Navigating Life with Bread, Sweat and Tears

QUESTION: I read in Exodus that after the Israelites crossed through the Red Sea on dry ground, they came to a pool of bitter water. Moses threw a tree into the water, and it became drinkable. What kind of tree was it?


[This explanation about the instructions Moses received from G-d for sweetening the pool of bitter water – and how it can be connected with the Jewish custom to dip one’s bread into salt three times at the beginning of a meal – is based on personal notes from a lecture by Rabbi Yosef Yitzchak Jacobson.]

Three cures for bitterness

In Exodus 15:23-25, Moses called out to G-d at the place called Marah, which means “Bitter,” because the water there was too bitter to drink. In response, G-d showed Moses a specific tree, and when Moses threw it into the bitter water, the water became sweetened so it could be used for drinking.

There are three opinions as to what the tree was:

1) A bitter tree, that absorbed the bitterness of the water into itself

2) A branch of a willow bush that grows beside sweet water. It contains sweet water, and it sweetened the bitter water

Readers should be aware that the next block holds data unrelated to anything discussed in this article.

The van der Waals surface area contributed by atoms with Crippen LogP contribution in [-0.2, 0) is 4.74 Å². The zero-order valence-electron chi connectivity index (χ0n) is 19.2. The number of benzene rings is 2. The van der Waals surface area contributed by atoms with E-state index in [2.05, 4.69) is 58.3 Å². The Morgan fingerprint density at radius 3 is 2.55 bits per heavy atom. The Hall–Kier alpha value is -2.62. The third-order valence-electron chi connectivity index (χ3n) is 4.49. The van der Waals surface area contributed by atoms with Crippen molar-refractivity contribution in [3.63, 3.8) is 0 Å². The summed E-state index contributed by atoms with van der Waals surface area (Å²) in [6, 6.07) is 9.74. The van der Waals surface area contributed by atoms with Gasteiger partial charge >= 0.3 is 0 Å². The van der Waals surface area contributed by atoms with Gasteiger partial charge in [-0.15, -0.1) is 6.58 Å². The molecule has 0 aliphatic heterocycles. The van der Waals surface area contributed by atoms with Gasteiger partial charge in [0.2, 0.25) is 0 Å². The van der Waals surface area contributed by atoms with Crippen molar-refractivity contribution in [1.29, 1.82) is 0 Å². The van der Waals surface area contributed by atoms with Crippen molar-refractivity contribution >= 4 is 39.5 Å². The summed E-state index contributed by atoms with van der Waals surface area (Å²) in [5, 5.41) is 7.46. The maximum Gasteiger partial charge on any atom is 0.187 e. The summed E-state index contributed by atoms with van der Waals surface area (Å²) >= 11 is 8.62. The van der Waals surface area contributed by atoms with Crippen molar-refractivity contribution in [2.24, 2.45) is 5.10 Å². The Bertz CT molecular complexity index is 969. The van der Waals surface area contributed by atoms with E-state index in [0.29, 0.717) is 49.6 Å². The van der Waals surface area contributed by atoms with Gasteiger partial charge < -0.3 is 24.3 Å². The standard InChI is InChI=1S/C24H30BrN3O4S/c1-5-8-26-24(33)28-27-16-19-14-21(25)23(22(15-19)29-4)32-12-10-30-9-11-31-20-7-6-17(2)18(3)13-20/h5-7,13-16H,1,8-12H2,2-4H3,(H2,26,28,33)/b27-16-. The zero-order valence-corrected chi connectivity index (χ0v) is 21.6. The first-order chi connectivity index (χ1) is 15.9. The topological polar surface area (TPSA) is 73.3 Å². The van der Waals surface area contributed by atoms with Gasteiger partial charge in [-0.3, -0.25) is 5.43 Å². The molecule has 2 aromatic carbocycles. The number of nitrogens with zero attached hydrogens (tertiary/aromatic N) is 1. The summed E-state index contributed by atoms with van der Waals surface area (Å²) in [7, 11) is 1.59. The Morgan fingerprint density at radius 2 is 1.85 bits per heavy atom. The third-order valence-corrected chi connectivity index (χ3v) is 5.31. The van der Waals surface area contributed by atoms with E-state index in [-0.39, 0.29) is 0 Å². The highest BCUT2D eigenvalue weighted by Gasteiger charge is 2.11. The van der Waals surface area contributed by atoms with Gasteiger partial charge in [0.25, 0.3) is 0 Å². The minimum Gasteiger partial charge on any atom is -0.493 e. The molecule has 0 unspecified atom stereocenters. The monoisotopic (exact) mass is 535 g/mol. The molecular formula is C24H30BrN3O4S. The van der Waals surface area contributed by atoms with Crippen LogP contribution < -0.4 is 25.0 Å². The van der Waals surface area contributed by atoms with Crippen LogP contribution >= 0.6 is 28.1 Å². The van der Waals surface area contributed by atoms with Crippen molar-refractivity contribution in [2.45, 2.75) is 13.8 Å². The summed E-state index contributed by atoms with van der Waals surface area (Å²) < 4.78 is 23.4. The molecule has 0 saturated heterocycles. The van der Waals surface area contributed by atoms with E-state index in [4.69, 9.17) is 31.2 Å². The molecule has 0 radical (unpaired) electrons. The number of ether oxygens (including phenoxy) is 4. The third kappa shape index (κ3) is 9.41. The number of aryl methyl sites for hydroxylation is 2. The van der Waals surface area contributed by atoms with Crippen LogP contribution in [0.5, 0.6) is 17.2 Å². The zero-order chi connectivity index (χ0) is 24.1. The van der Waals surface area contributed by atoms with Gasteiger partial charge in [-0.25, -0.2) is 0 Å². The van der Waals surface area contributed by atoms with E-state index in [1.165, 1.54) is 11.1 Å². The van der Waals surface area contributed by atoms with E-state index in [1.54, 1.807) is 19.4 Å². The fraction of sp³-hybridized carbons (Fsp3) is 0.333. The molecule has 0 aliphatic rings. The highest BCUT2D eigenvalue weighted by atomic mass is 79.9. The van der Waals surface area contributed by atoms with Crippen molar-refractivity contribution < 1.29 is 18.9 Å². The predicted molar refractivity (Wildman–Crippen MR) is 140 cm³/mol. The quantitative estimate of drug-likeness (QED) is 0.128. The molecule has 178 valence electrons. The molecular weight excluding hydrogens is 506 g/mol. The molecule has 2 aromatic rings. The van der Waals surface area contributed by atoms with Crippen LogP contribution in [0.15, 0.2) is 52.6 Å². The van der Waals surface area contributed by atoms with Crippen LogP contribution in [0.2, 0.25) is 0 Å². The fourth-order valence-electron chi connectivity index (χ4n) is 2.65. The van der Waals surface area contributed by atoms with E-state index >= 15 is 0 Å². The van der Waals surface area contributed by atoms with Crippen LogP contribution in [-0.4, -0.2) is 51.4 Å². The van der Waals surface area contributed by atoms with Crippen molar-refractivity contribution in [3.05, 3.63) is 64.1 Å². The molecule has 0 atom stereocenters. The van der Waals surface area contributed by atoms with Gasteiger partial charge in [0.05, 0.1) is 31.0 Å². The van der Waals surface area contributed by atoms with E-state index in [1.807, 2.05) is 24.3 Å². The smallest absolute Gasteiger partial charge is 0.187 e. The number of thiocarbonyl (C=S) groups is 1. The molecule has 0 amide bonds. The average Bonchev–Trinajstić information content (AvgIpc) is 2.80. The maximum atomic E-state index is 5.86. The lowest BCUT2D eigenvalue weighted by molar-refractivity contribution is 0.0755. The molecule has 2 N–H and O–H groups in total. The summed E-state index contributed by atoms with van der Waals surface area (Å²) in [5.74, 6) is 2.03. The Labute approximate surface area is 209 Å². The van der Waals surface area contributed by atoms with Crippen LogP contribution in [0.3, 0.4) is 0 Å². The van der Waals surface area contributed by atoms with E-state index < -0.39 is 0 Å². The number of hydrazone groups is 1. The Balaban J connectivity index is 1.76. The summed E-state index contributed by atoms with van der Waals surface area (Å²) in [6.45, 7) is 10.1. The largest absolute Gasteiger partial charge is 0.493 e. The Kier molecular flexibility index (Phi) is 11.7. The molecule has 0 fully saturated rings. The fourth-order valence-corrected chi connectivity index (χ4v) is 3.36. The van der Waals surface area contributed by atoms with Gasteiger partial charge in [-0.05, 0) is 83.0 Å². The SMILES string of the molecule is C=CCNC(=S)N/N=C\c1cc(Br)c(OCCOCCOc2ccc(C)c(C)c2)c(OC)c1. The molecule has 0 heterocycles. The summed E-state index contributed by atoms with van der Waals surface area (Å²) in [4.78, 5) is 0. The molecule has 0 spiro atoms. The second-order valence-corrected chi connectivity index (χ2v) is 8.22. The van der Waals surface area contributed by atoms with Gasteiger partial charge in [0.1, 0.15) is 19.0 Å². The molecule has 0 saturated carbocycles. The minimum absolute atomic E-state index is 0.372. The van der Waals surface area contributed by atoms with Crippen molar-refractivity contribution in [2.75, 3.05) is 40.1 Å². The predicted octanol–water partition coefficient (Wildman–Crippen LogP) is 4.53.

3) The Tree of Life from the Garden of Eden (which represents the hidden inner G-dly dimensions of Torah). This will nullify any bitterness in the world.

This relates to a spiritual meditation that some reflect on while following the Jewish custom to dip their bread in salt before eating it. If there is no salt available, the piece of bread can be dipped onto bread, since bread contains salt. (This is a reminder that salt was added to all of the various types of sacrifices that were brought in the Holy Temple, as commanded in Leviticus 2:13).

Salt has an aspect of bitterness in its taste (if eaten straight, in quantity).

When Adam was being exiled from the Garden of Eden, G-d told him that he would have to procure his bread through the (salty) sweat of his brow. This was a very bitter thing, and from then on it has involved dealing with an aspect of bitterness in the course of one’s life.

Dreaming, forgiving, and having mercy

The Jewish meditation is to have in mind the words “chalom” (dream), then “machal,” (forgive), and then “chamal,” (have mercy) while dipping the bread three times into salt. In Hebrew, these words all have exactly the same three letters, but in different permutations (since in Hebrew, the vowels are not letters). Here are the relevant words made from permutations of these letters:

“Bread” is “lechem
“Salt” is “melach
“Dream” is “chalom
“Forgive” is “machal
“To have mercy” is “chamal

(where “ch” represents the Hebrew letter chet, the first letter in “Chanukah”)

Also, with the same three letters, the word “lacham” means both “to eat” and “to wage a war,” and “lachem” is a war or a battle.